Cats are innately wild creatures. They were meant to be outside and are natural born carnivores. They love meat and thrive off it. Yet, when you bring it home, you can’t necessarily be feeding it raw meat all the time. You need to make sure it is getting the right nutrition, while also feeding on something that wasn’t caught outside.
Top 10 Best Rated Dry Cat Foods Reviewed
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We all know that there are a lot of products, whether wet or dry that are out in the market claiming to be the best. We have so many options these days, new cat owners might not know what to make of this. They are lost in the process of choosing and find themselves completely confused. To help with this, we have provided a list of suggestions down below.
Understanding Your Cat’s Dietary Needs
No matter what you end up feeding your cat, you need to make sure that the primary ingredients listed below are always a part of your cat’s dietary plan. These are the things that help to build its body and what it lives off of.
- Protein – All cats need animal sources and amino acids (which is an essential component to protein supplies) to get the right amount of energy for their active lifestyle. How much depends on the cat’s size and overall breed, but for the most part, make sure not to forget this most important ingredient in your food.
- Fat – This source of energy helps in nutrient utilization and transportation. It is the primary source for building feline health. Whether its omega-3 fatty acids or omega-6, make sure they get enough fat in their food.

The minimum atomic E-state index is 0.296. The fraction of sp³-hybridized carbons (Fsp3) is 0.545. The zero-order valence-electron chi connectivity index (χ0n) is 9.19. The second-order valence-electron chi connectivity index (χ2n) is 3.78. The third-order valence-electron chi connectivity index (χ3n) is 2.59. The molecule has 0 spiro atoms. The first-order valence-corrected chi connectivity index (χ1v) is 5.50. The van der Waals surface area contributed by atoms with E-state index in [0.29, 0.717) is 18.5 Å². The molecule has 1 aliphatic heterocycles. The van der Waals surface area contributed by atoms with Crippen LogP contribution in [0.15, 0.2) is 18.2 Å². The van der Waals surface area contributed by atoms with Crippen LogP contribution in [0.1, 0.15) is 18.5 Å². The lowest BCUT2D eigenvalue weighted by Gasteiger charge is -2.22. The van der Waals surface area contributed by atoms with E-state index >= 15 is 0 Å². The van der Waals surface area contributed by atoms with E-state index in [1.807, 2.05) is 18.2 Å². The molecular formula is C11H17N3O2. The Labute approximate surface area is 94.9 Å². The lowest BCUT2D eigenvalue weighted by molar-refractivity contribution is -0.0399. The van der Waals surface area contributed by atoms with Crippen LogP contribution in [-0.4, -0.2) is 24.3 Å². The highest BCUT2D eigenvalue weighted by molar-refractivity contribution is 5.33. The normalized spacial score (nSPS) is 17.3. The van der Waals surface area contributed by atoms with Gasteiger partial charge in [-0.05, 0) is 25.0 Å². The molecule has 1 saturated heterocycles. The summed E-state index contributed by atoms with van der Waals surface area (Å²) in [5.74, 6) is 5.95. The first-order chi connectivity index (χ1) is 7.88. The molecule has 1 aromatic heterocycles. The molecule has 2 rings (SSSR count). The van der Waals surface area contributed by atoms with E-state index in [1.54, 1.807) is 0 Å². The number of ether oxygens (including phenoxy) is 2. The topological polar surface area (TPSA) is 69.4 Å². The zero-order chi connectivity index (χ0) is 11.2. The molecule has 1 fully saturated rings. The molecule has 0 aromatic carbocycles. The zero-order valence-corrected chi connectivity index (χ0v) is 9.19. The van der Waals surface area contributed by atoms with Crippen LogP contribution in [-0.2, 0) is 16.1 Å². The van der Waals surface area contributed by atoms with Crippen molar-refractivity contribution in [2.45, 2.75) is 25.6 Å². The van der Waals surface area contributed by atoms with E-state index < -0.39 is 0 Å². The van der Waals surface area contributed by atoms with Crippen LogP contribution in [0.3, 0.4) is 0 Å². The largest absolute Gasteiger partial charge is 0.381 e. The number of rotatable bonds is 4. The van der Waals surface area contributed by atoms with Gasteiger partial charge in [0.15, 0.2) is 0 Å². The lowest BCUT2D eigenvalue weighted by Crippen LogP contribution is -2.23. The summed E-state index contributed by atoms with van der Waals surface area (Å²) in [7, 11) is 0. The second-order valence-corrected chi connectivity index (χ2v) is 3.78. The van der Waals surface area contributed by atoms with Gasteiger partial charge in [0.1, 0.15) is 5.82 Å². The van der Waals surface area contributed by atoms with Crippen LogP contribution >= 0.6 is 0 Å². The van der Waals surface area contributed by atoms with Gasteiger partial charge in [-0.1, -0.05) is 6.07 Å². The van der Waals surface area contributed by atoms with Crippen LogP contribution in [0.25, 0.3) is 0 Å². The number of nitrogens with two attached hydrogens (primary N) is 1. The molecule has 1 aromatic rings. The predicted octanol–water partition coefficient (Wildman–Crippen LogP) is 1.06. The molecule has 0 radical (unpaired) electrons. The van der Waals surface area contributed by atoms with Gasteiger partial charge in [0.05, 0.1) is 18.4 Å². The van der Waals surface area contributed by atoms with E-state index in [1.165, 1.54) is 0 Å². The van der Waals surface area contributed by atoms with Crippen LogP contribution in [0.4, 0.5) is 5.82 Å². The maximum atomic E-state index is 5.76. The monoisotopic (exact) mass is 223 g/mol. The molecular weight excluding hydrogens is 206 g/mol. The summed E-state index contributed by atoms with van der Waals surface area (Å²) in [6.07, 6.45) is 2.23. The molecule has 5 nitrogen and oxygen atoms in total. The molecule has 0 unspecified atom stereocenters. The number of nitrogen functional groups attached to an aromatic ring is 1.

- Minerals – This is an essential part of the cat’s diet, as it is what helps in the physiological reactions. Minerals help with pH balance, enzyme formation, oxygen transportation, and help to store all of that inside their bones and muscles. Popular minerals include calcium, chloride, cobalt, copper, etc.
- Vitamins – This helps with metabolism regulation and growth. This is often found in all foods, but just to be sure, examine the ingredients so that you know it is getting the right stuff. Some fat-soluble vitamins include A, D, E, and K, while water-soluble groups include C and B. Also, take note that a lot of carnivorous cats utilize animal sources more readily than plants.
- Water – A lot of the times, cats get their water from their prey. But, when they are eating dry food, they may not get as much of the water content that they are used to. This means water is an essential part of making sure your cat is getting the right nutrients.
- Enzymes – These are protein molecules that help with bodily function. It helps to repair energy, organ and cellular repair. Animals need enzymes to break down their food. Any food that is placed at a temperature of 118 degrees Fahrenheit may destroy the enzymes though so keep that in mind.
Why Your Cat May Refuse Dry Food
Sometimes, an owner may experience a cat refusing to eat the dry food they laid out for their beloved friend. They may urge and push the bowl of food into their friend’s position, but at the end of the day, it means nothing if they do not choose to eat it. Eager to go the dry food route, you may wonder what is going on? If this happens, it may be due to the following reasons.
- Your cat is used to a certain taste and texture of food. If you suddenly shift the diet and move it over to something they are unfamiliar with, they may stray away.
- The size, shape, and overall hardness of the food is not something that is well suited for the cat. They do not want to taste something like that and are uncomfortable putting such an unknown item in their mouth.
- The kibble’s design is not befitting the jaw of the specific breed of your cat.
- There is no access to fresh clean water to hydrate them afterward, so this would make them feel like it is too dry.